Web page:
Housing Market in 2018 Worth $33.3T – NMP Skip to main content

Housing Market in 2018 Worth $33.3T

Phil Hall
Jan 03, 2019
A surge in refinancing helped drive up mortgage applications activity for the week ending Oct. 4, according to data from the Mortgage Bankers Association

The U.S. housing market ended 2018 with a cumulative worth of $33.3 trillion, gaining $1.9 trillion in value, or 6.2 percent, from 2017, according to data from Zillow. The market is now worth $4 trillion more than it was at the peak of the housing bubble and gained $10.9 trillion in value since it bottomed out in 2012.
 
Zillow added that the California housing market accounted for nearly one-third of the value gained during the nationwide housing recovery, expanding by $3.7 trillion since early 2012. California is the only state that has gained more than $1 trillion in value since the market’s collapse. At a metro level, the New York/Northern New Jersey area was the most valuable at $3 trillion, or 9.1 percent of the national housing market, while California had four of the nation’s 10 most valuable metros in Los Angeles, San Francisco, San Jose and San Diego. On the flip side, 10 states have yet to regain the value lost during the Great Recession, most notably Florida at $263.9 billion below its peak level.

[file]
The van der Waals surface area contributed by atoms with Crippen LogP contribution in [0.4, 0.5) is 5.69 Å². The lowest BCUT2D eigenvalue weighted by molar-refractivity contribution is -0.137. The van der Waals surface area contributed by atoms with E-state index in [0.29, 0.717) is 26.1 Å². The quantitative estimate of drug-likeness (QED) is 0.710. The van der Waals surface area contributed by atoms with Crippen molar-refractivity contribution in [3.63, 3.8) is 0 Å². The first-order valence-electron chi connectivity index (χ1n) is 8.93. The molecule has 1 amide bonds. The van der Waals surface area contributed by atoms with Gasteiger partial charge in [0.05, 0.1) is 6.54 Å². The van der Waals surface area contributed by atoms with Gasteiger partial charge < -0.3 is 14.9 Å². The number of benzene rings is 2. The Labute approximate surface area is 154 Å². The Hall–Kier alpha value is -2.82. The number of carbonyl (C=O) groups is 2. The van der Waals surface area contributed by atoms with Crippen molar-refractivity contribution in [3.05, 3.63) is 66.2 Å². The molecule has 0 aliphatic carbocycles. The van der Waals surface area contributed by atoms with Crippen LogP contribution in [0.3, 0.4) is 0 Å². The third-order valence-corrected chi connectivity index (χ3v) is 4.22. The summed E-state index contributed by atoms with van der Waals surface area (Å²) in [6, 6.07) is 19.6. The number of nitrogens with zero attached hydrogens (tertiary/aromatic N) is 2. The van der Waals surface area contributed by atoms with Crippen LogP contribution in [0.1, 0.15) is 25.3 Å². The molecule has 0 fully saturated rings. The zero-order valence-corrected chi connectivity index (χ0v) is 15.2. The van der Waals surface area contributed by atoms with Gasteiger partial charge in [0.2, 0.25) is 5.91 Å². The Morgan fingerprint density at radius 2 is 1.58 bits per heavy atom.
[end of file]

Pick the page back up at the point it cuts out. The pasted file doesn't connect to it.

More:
"Seen from the rearview mirror, 2018 was a year of unusually strong, stable home value growth across the country," said Zillow Senior Economist Aaron Terrazas. "But cracks in the foundation are clearly starting to emerge. During the second half of the year, appreciation slowed sharply in the priciest corners of the country while it picked up in affordable hotspots. Periods of stability often precede periods of instability, and the outlook for 2019 is certainly both cloudier and blurrier than the outlook a year ago. Housing wealth may have touched new highs this year, but home value gains don't translate into dollars in the bank account unless homeowners opt to sell or borrow against their home—and, in contrast to previous housing booms, many Americans have been more reluctant in recent years to spend against their home's worth. Moving toward an uncertain future, that may prove to be a prescient choice." 


 
Published
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